In the three participating countries, the agriculture sector is an important source of methane. For example, Vietnam has very intensive rice production in the delta regions, accounting for major portion of Vietnam’s total annual greenhouse gas emissions.
Rice production is prominent on both sides of the climate change equation. Experts predict that the combination of higher temperatures and the effects of rising sea waters on freshwater irrigation systems could significantly depress rice yields. The Intergovernmental Panel on Climate Change (IPCC) identified paddy rice cultivation as the second largest agricultural source of methane emissions globally.
Thus, rice researchers are challenged to improve farming systems that allow farmers to both adapt to the effects of climate change while mitigating methane emissions as well.
“This initiative represents a big step forward in tackling the emissions in the crucial rice sector. Rice production could play a pioneering role in showing that adaptation and mitigation have many synergies that can be tapped for introducing technologies with direct benefits for small-scale farmers’, said Eva Wollenberg, lead of the low emission agriculture theme at CCAFS.
In the video below, Bjoern Ole Sander, coordinator of the Paddy Rice Component, provides a brief background on this initiative.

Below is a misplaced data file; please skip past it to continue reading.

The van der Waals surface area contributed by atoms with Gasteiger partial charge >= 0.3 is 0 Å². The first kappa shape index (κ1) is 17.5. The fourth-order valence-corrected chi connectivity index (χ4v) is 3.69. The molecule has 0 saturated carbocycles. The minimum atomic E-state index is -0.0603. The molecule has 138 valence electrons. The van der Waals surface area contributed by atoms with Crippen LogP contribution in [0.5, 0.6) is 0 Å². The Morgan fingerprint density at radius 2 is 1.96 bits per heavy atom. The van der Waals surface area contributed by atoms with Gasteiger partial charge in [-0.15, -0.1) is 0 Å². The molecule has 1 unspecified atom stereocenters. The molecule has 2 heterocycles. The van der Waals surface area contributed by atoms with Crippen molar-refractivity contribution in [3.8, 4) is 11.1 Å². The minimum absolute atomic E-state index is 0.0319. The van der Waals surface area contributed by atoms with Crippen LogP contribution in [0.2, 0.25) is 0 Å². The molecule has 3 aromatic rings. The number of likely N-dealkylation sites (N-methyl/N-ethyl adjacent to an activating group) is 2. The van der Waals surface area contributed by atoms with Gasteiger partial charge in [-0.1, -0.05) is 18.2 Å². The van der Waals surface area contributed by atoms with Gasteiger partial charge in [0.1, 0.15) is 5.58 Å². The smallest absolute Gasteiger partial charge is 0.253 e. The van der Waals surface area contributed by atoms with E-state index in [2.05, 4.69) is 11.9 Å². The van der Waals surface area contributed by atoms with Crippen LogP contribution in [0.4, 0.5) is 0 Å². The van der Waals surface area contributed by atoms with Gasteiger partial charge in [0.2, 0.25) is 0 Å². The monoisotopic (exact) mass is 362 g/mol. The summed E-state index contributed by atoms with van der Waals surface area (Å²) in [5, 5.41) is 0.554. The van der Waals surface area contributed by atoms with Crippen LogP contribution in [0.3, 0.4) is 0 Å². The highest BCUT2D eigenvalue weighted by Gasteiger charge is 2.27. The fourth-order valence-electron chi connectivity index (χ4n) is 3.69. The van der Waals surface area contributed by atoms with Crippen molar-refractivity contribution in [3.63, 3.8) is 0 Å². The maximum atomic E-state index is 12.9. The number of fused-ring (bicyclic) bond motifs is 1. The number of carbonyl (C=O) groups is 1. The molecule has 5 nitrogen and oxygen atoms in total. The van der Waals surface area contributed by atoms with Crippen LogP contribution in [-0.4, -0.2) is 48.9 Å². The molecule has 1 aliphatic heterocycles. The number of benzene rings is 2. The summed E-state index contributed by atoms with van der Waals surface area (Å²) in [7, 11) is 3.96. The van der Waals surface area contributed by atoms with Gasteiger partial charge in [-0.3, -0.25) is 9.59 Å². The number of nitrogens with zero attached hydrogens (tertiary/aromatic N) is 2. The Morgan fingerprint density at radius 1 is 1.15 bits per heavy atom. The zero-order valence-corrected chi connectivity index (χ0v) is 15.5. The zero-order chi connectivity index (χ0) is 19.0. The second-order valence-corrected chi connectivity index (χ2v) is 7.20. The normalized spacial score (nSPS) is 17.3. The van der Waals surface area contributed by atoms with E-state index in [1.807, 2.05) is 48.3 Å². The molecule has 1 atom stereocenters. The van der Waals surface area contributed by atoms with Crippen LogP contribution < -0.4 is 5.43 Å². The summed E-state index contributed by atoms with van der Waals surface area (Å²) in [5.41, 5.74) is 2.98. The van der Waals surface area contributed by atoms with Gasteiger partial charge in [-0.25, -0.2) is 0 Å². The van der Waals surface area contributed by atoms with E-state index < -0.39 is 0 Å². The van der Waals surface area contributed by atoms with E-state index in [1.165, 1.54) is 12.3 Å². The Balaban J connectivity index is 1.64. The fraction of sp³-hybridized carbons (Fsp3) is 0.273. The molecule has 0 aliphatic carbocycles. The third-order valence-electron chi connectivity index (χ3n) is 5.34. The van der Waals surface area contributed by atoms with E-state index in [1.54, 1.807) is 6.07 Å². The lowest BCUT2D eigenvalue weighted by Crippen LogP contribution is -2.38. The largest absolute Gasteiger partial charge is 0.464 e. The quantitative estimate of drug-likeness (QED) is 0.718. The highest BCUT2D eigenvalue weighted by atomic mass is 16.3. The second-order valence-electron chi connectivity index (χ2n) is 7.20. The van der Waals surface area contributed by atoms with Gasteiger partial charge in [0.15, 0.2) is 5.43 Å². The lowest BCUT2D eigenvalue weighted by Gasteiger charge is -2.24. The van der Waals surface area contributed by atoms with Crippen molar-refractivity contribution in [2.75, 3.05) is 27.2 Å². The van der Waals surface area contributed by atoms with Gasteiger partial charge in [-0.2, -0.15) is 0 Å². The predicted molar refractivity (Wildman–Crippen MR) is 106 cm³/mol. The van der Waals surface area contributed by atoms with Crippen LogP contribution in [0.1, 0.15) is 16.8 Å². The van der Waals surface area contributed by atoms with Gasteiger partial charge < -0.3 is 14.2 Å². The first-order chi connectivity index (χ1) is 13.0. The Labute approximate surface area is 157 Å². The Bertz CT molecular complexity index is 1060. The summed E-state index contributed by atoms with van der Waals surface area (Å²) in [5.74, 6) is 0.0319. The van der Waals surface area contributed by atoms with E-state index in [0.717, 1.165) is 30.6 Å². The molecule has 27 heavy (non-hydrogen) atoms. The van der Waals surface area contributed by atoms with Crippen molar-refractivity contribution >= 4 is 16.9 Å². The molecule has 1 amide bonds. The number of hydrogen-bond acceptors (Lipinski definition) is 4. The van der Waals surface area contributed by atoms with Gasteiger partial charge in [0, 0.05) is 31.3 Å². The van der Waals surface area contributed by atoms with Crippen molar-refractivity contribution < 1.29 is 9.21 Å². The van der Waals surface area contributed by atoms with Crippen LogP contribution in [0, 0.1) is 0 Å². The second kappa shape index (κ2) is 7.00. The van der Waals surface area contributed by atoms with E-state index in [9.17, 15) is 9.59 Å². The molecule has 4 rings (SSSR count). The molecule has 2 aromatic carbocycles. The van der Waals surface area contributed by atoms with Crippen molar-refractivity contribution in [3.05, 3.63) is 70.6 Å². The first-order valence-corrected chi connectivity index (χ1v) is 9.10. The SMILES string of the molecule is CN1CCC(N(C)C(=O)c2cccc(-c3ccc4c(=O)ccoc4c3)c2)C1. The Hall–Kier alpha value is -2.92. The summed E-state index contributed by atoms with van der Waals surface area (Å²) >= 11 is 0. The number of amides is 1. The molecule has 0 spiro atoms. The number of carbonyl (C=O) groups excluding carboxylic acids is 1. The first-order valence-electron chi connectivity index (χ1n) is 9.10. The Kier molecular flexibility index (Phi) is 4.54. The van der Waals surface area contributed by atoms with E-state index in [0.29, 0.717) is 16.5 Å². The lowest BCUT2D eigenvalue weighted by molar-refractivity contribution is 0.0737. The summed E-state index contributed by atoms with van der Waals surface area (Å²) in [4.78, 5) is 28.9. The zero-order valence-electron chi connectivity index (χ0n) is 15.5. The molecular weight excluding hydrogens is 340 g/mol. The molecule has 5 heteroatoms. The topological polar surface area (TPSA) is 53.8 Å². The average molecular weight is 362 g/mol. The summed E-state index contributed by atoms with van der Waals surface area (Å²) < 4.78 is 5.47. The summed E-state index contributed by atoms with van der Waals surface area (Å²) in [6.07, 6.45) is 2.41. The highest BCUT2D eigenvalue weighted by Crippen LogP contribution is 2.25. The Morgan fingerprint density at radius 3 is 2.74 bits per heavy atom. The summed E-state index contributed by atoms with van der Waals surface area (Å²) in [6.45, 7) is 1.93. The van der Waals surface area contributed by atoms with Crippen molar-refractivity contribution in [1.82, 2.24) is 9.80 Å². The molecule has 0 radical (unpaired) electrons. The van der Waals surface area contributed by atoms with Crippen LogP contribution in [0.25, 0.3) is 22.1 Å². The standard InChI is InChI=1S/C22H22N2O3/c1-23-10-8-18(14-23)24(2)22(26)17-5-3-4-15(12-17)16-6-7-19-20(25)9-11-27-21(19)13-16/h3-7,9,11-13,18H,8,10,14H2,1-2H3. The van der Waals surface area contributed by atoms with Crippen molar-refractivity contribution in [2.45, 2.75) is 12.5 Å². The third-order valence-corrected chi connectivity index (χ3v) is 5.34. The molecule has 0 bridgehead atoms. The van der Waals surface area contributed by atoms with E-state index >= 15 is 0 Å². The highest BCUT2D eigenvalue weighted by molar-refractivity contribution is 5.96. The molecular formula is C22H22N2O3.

The International Rice Research Institute (IRRI) is a member of the CGIAR Consortium. IRRI aims to reduce poverty and hunger, improve the health of rice farmers and consumers and ensure environmental sustainability of rice farming through collaborative research, partnerships, and strengthening of national agricultural research and extension systems. www.irri.org
The CGIAR Research Program on Climate Change, Agriculture and Food Security (CCAFS) is a strategic partnership of CGIAR and Future Earth, led by the International Center for Tropical Agriculture (CIAT). CCAFS brings together the world’s best researchers in agricultural science, development research, climate science and earth system science, to identify and address the most important interactions, synergies and tradeoffs between climate change, agriculture and food security. www.ccafs.cgiar.org
The International Center for Tropical Agriculture (CIAT) is a member of the CGIAR consortium. CIAT’s mission is to reduce hunger and poverty, and improve human nutrition in the tropics through research aimed at increasing the eco-efficiency of agriculture. www.ciat.cgiar.org
The Climate and Clean Air Coalition to Reduce Short-Lived Climate Pollutants (CCAC) is a voluntary global partnership of governments, intergovernmental organizations, business, scientific institutions and civil society committed to catalysing concrete, substantial action to reduce SLCPs (including methane, black carbon and many hydroflurocarbons). The Coalition works through collaborative initiatives to raise awareness, mobilize resources and lead transformative actions in key emitting sectors. www.ccacoalition.org.